FIG. 1C is a diagram illustrating the internal configuration of an FM demodulator.

FIGS. 2A through 2C are graphs illustrating the relationships between the frequency of a semiconductor laser for signal conversion and the frequency of a local oscillator laser.

FIG. 3 is a block diagram illustrating an arrangement in the first embodiment of the signal converter according to the present invention.

FIGS. 4A through 4E are diagrams illustrating the signal waveforms at respective principal sections of the signal converter shown in FIG. 3.

FIG. 5 is a perspective view illustrating an exemplary arrangement of a light phase modulator and a light intensity modulator.

FIG. 6 is a block diagram illustrating an arrangement in the second embodiment of the signal converter according to the present invention.

FIG. 7 is a block diagram illustrating an arrangement in, the third embodiment of the signal converter according to the present invention.

FIG. 8 is a block diagram illustrating an arrangement in the fourth embodiment of the signal converter according to the present invention.

FIG. 9 is a block diagram illustrating an arrangement in the fifth embodiment of the signal converter according to the present invention.

FIG. 10 is a block diagram illustrating an arrangement in the sixth embodiment of the signal converter according to the present invention.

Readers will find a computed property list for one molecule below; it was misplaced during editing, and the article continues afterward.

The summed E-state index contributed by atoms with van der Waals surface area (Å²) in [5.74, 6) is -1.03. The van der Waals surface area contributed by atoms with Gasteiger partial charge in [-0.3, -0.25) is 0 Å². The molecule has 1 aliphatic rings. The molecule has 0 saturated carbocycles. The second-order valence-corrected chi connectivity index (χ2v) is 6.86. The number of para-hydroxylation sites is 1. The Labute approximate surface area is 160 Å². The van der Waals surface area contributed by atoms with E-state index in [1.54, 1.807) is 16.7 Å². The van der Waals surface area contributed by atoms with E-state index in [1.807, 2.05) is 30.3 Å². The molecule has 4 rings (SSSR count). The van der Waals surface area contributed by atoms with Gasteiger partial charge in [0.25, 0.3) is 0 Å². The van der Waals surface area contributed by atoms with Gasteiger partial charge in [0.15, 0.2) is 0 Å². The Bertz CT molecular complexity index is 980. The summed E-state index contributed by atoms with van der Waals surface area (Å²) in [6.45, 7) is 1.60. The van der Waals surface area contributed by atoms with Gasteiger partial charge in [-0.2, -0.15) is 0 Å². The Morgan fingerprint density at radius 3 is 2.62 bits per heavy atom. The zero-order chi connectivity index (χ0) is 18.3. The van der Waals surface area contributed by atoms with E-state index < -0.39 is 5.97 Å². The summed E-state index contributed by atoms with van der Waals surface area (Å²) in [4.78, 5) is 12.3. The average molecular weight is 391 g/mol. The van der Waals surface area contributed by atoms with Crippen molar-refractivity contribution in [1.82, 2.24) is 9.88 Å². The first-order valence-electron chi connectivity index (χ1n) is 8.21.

FIG. 11 is a block diagram illustrating an arrangement in the seventh embodiment of the signal converter according to the present invention.

FIG. 12 is a block diagram illustrating an exemplary arrangement for a light frequency shifter used in the signal converter shown in FIG. 11.

FIG. 13A is a block diagram illustrating a relationship between a signal converter and a distortion compensator; and

FIG. 13B is a block diagram illustrating the internal configuration of the distortion compensator.

FIG. 14 is a block diagram illustrating an embodiment of the intensity-modulated component suppressing circuit of the present invention.

FIG. 15A is a block diagram illustrating an arrangement in the first embodiment of the optical transmitter according to the present invention; and

FIG. 15B is a diagram illustrating the spectrum of the output light obtained in the embodiment.

FIG. 16A is a block diagram illustrating an arrangement in the second embodiment of the optical transmitter according to the present invention; and

FIG. 16B is a diagram illustrating the spectrum of the output light obtained in the embodiment.